(12.) Babylonian Talmud, Bava Metzia 32b. At HuM, 1:135, Simhah Zissel explains the prohibition as being "that it is forbidden to cause them suffering without cause [be- hinnam]."

(13.) Ibid., 1:31.

(14.) Ibid., 1:255. Referring to a midrash found in Tanhuma Noah 9 (quoted by Rashi on Genesis 7:23), Simhah Zissel notes that Noah had concern for his animals "to such an extent that the one time he was late with the lion's food, he was immediately punished--but this never happened to him again, only one time. Behold, how anxious he was, for he habituated himself to the trait of equanimity, more than sufficiently."

(15.) The phrase "sharing the burden" comes from Mishnah Avot 6:6. For an extended discussion of this virtue in Simhah Zissel's thought, see Geoffrey Claussen, "Sharing the Burden: Rabbi Simhah Zissel Ziv on Love and Empathy," Journal of the Society of Christian Ethics 30, no. 2 (2010): 151-169.

(16.) HuM, 1:6.

(17.) Ibid., 1:8.

(18.) Ibid., 1:135.

(19.) Ibid., 1:8, quoting Midrash Exodus Rabbah 2:2.

(20.) Ibid., 1:8.

(21.) Ibid., 1:14.

(22.) J. David Bleich, "Animal Experimentation," in Contemporary Halakhic Problems, vol. 3 (New York: Ktav, 1989), 205. See also J. David Bleich, "Vegetarianism and Judaism," Tradition 23, no. 1 (1987): 84.

(23.) Research that informed this essay was carried out while I served as a fellow at the Institute for Advanced Studies in Culture at the University of Virginia; I am grateful to the Institute for their support.
The [fundamental] quality of God is that He loves all creatures;
  were it not so, they could not exist in the world. And we find
  that loving God's creatures is closeness to the Blessed One. ...
  Our sages, in their holy way, have taught us (Sotah 14a): how can
  a person draw close to the Blessed One? By cleaving to His
  attributes. And there is no attribute of the Blessed Lord that is
  more clear than love for His creatures. "You open up your hand and
  satisfy the desire of all that lives" (Psalms 145:16)--we see that
  every single creature receives pleasure and satisfaction for its
  desire, and this is simply God's love for His creatures. And
  consequently we find that the prohibition on causing suffering to
  animals comes from the Torah. (13)


In accordance with what has been explained ... regarding the lofty
  matter of sharing the burden of one's fellow, we can understand
  why the great [leaders] of Israel chose to be shepherds. First,
  they chose lowly work, making a living in a humble manner.
  Second: humility leads to mercy, because pride is self-love and
  nothing else, and one who is proud does not feel the pain of his
  fellow and does not share his fellow's burden. Therefore, they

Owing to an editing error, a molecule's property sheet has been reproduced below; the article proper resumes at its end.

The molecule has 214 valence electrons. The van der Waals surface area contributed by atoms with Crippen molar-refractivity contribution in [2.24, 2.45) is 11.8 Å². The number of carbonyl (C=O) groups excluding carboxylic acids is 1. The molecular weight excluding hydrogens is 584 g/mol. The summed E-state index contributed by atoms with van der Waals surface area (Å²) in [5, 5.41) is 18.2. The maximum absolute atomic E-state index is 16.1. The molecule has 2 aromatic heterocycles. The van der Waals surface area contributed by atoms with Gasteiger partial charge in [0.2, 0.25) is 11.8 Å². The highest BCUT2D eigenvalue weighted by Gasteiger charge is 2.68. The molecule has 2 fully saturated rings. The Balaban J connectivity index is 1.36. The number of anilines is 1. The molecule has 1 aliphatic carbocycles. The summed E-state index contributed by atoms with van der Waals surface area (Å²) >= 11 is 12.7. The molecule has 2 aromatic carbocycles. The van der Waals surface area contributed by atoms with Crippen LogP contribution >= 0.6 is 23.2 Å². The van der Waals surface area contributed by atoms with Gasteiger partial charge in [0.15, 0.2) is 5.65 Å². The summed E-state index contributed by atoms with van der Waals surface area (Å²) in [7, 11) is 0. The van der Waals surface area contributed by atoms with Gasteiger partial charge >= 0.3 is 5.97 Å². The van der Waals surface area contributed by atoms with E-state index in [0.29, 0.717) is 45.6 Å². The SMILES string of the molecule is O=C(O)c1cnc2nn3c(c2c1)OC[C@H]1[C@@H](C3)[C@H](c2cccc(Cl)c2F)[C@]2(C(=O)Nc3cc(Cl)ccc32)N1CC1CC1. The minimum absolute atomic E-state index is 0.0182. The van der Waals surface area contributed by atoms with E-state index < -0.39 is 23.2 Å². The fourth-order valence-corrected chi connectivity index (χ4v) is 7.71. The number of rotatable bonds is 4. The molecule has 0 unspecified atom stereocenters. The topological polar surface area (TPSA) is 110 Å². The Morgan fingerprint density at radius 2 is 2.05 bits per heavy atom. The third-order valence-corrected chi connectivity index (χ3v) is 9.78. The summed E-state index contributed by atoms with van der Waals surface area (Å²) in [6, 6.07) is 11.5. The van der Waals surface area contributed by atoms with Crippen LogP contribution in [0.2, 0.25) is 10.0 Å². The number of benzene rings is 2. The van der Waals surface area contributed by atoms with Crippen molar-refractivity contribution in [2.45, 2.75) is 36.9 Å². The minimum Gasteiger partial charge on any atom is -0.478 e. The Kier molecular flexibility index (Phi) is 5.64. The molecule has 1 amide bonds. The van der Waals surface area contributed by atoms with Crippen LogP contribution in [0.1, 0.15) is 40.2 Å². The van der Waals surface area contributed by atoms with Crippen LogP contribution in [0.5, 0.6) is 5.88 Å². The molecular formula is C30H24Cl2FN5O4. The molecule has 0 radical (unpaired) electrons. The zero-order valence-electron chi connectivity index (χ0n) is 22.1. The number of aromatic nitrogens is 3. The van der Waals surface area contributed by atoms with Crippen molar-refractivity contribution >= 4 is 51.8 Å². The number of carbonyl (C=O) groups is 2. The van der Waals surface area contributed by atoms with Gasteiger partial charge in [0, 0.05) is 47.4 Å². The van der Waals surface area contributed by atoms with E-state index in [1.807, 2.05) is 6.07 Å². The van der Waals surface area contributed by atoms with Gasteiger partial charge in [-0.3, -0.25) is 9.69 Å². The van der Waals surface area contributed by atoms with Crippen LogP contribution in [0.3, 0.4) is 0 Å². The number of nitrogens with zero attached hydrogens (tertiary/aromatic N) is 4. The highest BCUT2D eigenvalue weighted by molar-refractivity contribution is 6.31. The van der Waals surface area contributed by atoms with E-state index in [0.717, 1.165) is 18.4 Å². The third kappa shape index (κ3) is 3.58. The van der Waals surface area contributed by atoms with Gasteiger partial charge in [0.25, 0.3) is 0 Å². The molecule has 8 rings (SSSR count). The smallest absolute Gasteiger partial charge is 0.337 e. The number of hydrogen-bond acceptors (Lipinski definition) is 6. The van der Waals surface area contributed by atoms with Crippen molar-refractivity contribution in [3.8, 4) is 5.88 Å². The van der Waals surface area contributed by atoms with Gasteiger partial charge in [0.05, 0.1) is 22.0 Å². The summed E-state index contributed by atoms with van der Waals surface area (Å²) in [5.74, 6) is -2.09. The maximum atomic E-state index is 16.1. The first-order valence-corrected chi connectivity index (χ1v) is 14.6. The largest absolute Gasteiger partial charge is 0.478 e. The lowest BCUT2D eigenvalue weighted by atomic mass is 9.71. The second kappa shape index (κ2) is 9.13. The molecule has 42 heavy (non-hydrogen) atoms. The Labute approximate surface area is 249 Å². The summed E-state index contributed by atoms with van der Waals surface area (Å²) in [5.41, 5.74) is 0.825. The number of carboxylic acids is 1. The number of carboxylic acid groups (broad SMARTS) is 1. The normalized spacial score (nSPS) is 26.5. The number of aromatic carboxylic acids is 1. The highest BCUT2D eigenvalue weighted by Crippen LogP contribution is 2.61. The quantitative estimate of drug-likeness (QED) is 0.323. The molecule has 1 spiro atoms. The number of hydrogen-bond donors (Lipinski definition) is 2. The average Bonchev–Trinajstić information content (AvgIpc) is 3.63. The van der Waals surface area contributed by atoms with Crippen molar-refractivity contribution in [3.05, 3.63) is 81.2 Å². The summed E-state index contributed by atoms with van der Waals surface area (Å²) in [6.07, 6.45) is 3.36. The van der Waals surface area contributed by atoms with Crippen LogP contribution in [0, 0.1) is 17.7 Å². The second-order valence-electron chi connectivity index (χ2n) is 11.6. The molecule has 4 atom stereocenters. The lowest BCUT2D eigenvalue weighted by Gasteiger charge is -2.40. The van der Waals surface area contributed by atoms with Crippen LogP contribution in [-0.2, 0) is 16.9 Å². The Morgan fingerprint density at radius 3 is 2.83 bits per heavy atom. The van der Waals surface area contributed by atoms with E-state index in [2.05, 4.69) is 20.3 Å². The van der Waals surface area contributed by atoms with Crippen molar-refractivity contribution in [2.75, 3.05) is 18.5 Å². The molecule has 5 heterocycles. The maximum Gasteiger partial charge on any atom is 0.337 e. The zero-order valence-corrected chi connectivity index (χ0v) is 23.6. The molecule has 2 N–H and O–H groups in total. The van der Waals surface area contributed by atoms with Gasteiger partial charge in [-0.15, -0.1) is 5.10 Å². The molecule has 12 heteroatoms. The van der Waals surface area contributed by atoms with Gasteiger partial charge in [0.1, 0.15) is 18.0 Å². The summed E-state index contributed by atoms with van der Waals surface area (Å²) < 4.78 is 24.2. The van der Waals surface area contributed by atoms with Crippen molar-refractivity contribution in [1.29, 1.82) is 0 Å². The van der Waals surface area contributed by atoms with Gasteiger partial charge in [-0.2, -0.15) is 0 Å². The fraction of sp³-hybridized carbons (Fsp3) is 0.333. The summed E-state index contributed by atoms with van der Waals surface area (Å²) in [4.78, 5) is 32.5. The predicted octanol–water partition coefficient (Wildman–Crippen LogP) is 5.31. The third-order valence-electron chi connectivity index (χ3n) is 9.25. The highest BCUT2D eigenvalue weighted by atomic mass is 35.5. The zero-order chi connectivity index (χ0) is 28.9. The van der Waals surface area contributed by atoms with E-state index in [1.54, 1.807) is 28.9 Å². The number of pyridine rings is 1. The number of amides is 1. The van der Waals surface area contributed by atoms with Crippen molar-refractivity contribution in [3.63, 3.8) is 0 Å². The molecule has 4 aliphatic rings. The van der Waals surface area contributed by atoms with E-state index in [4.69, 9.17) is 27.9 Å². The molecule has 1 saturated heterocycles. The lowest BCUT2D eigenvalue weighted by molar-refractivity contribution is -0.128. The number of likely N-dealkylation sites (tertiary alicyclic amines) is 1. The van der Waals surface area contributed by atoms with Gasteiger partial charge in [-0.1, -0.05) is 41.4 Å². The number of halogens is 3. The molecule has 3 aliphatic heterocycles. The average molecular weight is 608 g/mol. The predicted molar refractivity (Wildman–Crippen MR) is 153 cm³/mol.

habituated themselves in the work of shepherding and in having
  mercy on the flock, leading them gently and compassionately, as
  befit their fine manner. And when their nature was imbued with
  mercy for creatures who do not have reason [bilti medabberim],
  all the more were they inclined to be merciful with rational
  beings [ha-medabberim] and [in particular] the chosen people.
  They were educated to lead the chosen people and to walk in the
  ways of God. (16)


Our forefathers--our father Jacob, peace be upon him, and David,
  and also our teacher Moses the shepherd, peace be upon him--
  concerned themselves with livestock as shepherds for this reason:
  they wanted to habituate themselves even to share the burdens of
  animals--all the more so to share the burdens of people of their
  generation. (17)


Our sages have said that when Moses our teacher, peace be upon
  him, was shepherding the flock of Jethro, a lamb escaped. He ran
  after it until the lamb reached a pool of water where it stopped
  to drink. When Moses arrived there, he said: "I had not known that
  you had run away because of thirst. You must be tired." He placed
  it on his shoulder and walked back. God said: "You have shown
  mercy in guiding your flock in this way. By your life--you should
  shepherd my flock, Israel." (19)


We can understand [the quality of "sharing the burden"] when we
  see a wagon driver steering a full wagon, when his horse does not
  want to go forward, and he beats it and beats it. If the wagon
  driver were himself to try to pull the burden with all his might,
  like a horse, then he would not be so cruel to the horse. But
  because he is not pulling along with the horse, he does not have a
  mental image which demands compassion for the horse, which is
  continually pulling with all its might. And this is what [our
  sages] hinted at: if you want to feel the pain of your fellow,
  stand next to him and pull his burden along with him, and then you
  will feel your fellow's pain. (21)